Cathy Walsh has spent 22 years in Westport. She chairs the Planning and Zoning Commission. Professionally, she’s a steel trader.
But her obsession is dance.
She dances whenever she can. She takes lessons and classes, then hops from studio to studio to dance even more. If she had her way, every Westporter would dance everywhere. Including the streets.
The other morning — as her laptop chirped with incoming email notifications, undoubtedly about big steel trades — she took me on a tour of Westport dance spots. Virtually, that is — by computer websites.
Our first “stop” was Studio 44. The cleverly named dance and fitness center (the address is 44 Main Street, on the 3rd floor of the old Klein’s building — get it?) offers hip hop classes taught by the “amazing” Brian Herman.
“Westport moms” fill the studio every morning and afternoon, Cathy says. They come for the music, and the chance to dance. They stay for the camaraderie.
Owner Candy McCarthy throws “incredible” parties, and puts on similarly spectacular performances, adds Cathy. There’s wine, cheese, big crowds and plenty of networking. The studio is filled with “normal people, crazy people,” she says.
It was on to The Dance Collective. Located on Post Road West, across from Settlers & Traders, it’s where Enrique Alarcon and Amanda Parton teach “terrific” modern dance.
“When I became single, I wondered what people do in Westport,” Cathy says, pausing in her “tour.”
“Then I discovered the Fred Astaire studio in Norwalk. I took 12 lessons a week. Ballroom dancing was my new social network. It became a common bond with people, beyond talking about our kids.” She loves Fred Astaire’s Friday night dance parties.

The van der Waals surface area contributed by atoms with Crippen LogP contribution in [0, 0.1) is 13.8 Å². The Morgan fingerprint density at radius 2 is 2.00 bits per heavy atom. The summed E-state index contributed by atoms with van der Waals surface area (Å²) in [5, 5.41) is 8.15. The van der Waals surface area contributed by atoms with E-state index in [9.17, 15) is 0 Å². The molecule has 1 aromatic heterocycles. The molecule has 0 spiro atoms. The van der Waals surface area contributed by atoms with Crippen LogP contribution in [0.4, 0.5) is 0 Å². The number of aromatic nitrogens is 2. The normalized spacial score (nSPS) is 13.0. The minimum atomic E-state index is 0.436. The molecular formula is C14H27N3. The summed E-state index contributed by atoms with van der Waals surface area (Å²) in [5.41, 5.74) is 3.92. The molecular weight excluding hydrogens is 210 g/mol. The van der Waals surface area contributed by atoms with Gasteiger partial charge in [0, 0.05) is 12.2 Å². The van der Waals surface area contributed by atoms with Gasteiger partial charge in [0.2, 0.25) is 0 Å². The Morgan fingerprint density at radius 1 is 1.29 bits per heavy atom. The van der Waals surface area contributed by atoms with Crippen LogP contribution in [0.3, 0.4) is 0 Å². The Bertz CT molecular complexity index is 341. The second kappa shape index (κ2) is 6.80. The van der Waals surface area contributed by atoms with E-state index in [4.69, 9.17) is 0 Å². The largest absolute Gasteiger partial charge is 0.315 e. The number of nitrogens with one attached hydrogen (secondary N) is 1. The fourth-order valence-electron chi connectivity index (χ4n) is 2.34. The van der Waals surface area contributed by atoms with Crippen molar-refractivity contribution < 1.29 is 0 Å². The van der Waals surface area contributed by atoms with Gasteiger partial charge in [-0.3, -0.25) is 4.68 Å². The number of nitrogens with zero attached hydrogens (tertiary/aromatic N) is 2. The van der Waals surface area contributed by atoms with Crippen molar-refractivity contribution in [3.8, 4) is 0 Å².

Cathy and others can “easily dance 2 hours a day,” she says. “It lifts your spirit. It’s magical. It’s totally head-clearing.”
The next stop on Cathy’s computer was Intensity. Just over the line in Norwalk and owned by Westporter Clair Mason, it’s where Cathy goes to see Marcello Deaguero mount a huge stage, turn on disco lights, and pump up a couple of dozen women with a high-energy Zumba workout. At 8:30 a.m.
If the local dance scene seems heavily female, it is. “Every once in a while, you see a guy,” Cathy says. That rare species feels the same joy she does, she notes.
Men do like ballroom dancing. “CEOs do it — in secret, on Saturday mornings,” she explains.
Her passion for dance takes her all over the state. On the last Saturday of every month, 200 people wearing gowns and tuxes descend on the Greek Orthodox Church in Bridgeport for a ballroom event. They range in age from 20s to 80s. Westport is well represented, Cathy says.
Notably missing from the Westport dance scene are teenagers. Why not?
“That’s a good question. It would be fabulous for them.”
Cathy thinks they — and many other Westporters — would be inspired by outdoor swing dancing in the summer. “All you need is a wooden floor and a DJ. You could do it somewhere in Saugatuck, Sconset Square, or the space by the old Inn at National Hall. Or even downtown.”
She has someone in mind: Bill Fischer, a New Haven-based contra dance caller who opens up his barn to people who just walk in and dance.
“I really want him to come here,” Cathy says. “He could bring fiddlers. We’d close down Main Street. People could bring their kids, have dinner, walk around and just dance.”
Our tour was over. It was time to get back to steel trading. But Cathy’s enthusiasm was undiminished.
“I get so tired of being entertained,” she says. “I just want to do.”